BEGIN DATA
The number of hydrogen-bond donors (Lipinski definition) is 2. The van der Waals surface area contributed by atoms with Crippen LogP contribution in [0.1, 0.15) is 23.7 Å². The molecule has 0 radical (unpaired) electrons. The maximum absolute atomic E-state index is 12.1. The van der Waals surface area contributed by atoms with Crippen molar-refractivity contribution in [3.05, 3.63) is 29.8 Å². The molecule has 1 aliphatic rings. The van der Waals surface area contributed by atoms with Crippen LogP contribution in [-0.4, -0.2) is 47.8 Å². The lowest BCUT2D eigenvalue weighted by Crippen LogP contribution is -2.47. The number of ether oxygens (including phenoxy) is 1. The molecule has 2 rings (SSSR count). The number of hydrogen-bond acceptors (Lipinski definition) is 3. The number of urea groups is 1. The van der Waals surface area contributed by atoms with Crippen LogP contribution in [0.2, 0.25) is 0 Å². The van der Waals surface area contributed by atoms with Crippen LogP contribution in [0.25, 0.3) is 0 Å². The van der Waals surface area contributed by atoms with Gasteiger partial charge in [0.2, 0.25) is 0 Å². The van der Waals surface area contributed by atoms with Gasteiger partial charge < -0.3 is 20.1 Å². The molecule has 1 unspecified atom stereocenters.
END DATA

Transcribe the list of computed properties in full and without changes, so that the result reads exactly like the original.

The number of hydrogen-bond donors (Lipinski definition) is 2. The van der Waals surface area contributed by atoms with Crippen LogP contribution in [0.1, 0.15) is 23.7 Å². The molecule has 0 radical (unpaired) electrons. The maximum absolute atomic E-state index is 12.1. The van der Waals surface area contributed by atoms with Crippen molar-refractivity contribution in [3.05, 3.63) is 29.8 Å². The molecule has 1 aliphatic rings. The van der Waals surface area contributed by atoms with Crippen LogP contribution in [-0.4, -0.2) is 47.8 Å². The lowest BCUT2D eigenvalue weighted by Crippen LogP contribution is -2.47. The number of ether oxygens (including phenoxy) is 1. The molecule has 2 rings (SSSR count). The number of hydrogen-bond acceptors (Lipinski definition) is 3. The number of urea groups is 1. The van der Waals surface area contributed by atoms with Crippen LogP contribution in [0.2, 0.25) is 0 Å². The van der Waals surface area contributed by atoms with Crippen LogP contribution in [0.25, 0.3) is 0 Å². The van der Waals surface area contributed by atoms with Gasteiger partial charge in [0.2, 0.25) is 0 Å². The van der Waals surface area contributed by atoms with Gasteiger partial charge < -0.3 is 20.1 Å². The molecule has 1 unspecified atom stereocenters.